Esthetics—or aesthetics—is more than a concept we ascribe to beauty or art. It is also a relatively young branch of the beauty industry that provides health and beauty treatments for the skin. Estheticians are experiencing rapid growth in this industry since many people are becoming more and more interested in skincare and beauty treatments.
There are a myriad of things that estheticians can do for patients, but in general terms, an esthetician’s job is to apply a variety of techniques, cleansers and products for the health and beautification of the skin. This takes many different forms. Some estheticians do facials, scrubs, body wraps, eyebrow shaping, waxing, chemical or laser treatments, acne and eczema treatments, scalp massage and treatment and more. The goal is beautifying the skin, taking care of dryness or oiliness, sun damage, age spots and wrinkles and overall rejuvenation of the skin’s health and youth (EstheticianEDU).
Estheticians are taught various techniques such as microblading, dermaplaning and facial massage. They learn the best products for different skin types and desired outcomes and how to apply them. They also receive training in recognizing underlying health conditions that might be leading to problems with the skin, though they aren’t able to diagnose or prescribe anything, so they may recommend a patient to a dermatologist for more serious issues.
I talked to Brooke Dozier, a Colorado resident and esthetician-in-training at the School of Medical and Botanical Aesthetics about what estheticians do, why she wanted to become one and what the process looks like. She said she first learned about the field of esthetics when her sister went to England Esthetics and recommended Brooke check it out as well. “I never really wanted to go to college,” Brooke told me. “It’s not for everyone. At the time I was looking to explore my options, and when I went to the esthetician and loved it, I thought that might be something I could do instead.”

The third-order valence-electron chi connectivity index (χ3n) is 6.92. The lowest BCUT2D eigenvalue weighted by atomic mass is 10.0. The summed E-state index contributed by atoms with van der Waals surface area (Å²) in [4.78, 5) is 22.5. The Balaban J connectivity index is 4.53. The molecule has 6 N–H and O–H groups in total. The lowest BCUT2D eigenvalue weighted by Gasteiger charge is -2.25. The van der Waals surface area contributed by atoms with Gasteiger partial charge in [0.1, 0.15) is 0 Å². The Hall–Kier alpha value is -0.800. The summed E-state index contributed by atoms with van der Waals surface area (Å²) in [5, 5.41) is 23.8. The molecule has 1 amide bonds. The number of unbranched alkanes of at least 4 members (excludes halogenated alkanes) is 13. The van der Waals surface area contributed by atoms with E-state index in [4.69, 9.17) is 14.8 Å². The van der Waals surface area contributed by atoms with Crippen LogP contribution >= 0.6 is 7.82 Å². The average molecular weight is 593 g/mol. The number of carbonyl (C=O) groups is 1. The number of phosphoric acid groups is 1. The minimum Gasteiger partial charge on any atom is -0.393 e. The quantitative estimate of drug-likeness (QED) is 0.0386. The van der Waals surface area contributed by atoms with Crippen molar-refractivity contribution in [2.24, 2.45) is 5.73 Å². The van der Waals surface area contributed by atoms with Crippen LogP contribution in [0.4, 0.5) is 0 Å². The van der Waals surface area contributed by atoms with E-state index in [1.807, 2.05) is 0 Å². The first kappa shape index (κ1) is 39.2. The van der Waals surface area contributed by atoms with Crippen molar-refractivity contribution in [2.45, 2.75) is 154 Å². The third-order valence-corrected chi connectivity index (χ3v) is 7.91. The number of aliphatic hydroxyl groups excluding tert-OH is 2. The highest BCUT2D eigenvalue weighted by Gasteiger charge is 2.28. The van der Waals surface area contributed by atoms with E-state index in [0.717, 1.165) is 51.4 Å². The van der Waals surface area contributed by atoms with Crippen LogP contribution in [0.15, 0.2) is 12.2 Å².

In July, Brooke started the process of becoming a licensed esthetician. It requires two hundred hours of class time, where they learn processes and gain product knowledge, with an additional four hundred hours of practical application. “Usually you can bring in friends or clients to practice on to get your hours, but because of COVID, right now we just practice on each other, the other students,” Brooke said.
Once you have all your required hours, there’s a two-part exam in order to get your license to practice. “First you have to pass a written test, then there’s an observational part where you have to do everything,” Brooke informed me. “Well, you don’t have to do it all, but you have to walk through it so they can see you know how to do it.”
After being licensed, estheticians are free to practice. Some states license master estheticians who have to do advanced treatments, according to Very Well, though Brooke mentioned she is more interested in the holistic side of esthetics, dealing more in topical applications than more advanced or technological treatments. EstheticianEDU says that many estheticians practice in a spa or other beauty or medical treatment facility, some have private practices, and others create dedicated esthetic spas. As of now, Brooke wants to go into a private practice, potentially with someone who does something related to but different from esthetics, such as a massage therapist or cosmetologist. “That way,” she said, “you can increase your clientele, share space, and bounce off each other.”
Becoming a licensed esthetician takes a lot of hours, but people like Brooke really enjoy it! For her, being able to help people look their best and get their skin feeling beautiful and healthy is incredibly rewarding and well worth the time. Maybe your next self care day can include a trip to the esthetician!